Defining greed

Terri G. Seuntjens*, Marcel Zeelenberg, Seger M. Breugelmans, Niels van de Ven

*Corresponding author for this work

Research output: Contribution to JournalArticleAcademicpeer-review


Although greed is both hailed as the motor of economic growth and blamed as the cause of economic crises, very little is known about its psychological underpinnings. Five studies explored lay conceptualizations of greed among US and Dutch participants using a prototype analysis. Study 1 identified features related to greed. Study 2 determined the importance of these features; the most important features were classified as central (e.g., self-interested, never satisfied), whereas less important features were classified as peripheral (e.g., ambition, addiction). Subsequently, we found that, compared to peripheral features, participants recalled central features better (Study 3), faster (Study 4), and these central features were more present in real-life episodes of greed (Study 5). These findings provide a better understanding of the elements that make up the experience of greed and provide insights into how greed can be manipulated and measured in future research.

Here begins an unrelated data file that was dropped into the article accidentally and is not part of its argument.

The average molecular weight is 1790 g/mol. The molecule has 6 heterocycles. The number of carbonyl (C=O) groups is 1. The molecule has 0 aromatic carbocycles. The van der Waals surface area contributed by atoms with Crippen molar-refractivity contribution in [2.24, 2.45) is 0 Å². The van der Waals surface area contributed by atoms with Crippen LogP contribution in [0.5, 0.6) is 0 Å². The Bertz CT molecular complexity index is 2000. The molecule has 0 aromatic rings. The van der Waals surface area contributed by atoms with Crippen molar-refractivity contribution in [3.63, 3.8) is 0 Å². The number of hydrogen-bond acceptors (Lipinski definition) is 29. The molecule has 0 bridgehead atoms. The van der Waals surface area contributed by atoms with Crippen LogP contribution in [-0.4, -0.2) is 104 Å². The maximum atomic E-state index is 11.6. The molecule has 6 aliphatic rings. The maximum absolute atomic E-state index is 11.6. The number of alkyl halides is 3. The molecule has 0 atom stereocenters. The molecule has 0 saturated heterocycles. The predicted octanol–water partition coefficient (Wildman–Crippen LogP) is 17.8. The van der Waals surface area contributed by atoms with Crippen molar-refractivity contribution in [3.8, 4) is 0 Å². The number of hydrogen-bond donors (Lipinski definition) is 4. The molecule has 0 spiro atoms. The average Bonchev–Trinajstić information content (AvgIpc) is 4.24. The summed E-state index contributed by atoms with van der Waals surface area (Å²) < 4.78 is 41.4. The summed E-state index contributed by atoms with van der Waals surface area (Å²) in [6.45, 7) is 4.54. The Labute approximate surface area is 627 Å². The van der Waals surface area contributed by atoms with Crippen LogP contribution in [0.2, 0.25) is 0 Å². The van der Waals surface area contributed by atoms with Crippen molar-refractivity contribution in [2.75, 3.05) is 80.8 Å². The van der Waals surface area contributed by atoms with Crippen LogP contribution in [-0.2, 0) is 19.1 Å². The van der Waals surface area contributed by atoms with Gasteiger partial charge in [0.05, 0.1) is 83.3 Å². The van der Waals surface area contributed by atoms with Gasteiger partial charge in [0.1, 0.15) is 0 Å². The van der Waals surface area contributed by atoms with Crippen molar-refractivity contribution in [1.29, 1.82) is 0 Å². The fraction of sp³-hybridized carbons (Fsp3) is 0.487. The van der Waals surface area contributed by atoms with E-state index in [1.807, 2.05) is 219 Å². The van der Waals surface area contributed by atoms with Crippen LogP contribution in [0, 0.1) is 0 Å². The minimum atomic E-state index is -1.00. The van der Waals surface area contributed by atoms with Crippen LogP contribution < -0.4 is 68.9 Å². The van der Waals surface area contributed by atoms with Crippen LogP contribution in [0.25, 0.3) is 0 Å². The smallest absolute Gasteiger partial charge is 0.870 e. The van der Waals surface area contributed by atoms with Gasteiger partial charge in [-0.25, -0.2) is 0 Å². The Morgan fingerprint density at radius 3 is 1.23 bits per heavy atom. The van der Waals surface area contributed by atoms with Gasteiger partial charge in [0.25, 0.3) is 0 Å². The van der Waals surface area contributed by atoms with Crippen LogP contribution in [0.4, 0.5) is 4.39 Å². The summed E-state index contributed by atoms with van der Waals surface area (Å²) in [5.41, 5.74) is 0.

Original languageEnglish
Pages (from-to)505-525
Number of pages21
JournalBritish Journal of Psychology
Issue number3
Publication statusPublished - 1 Aug 2015


  • Emotions
  • Greed
  • Prototype analysis


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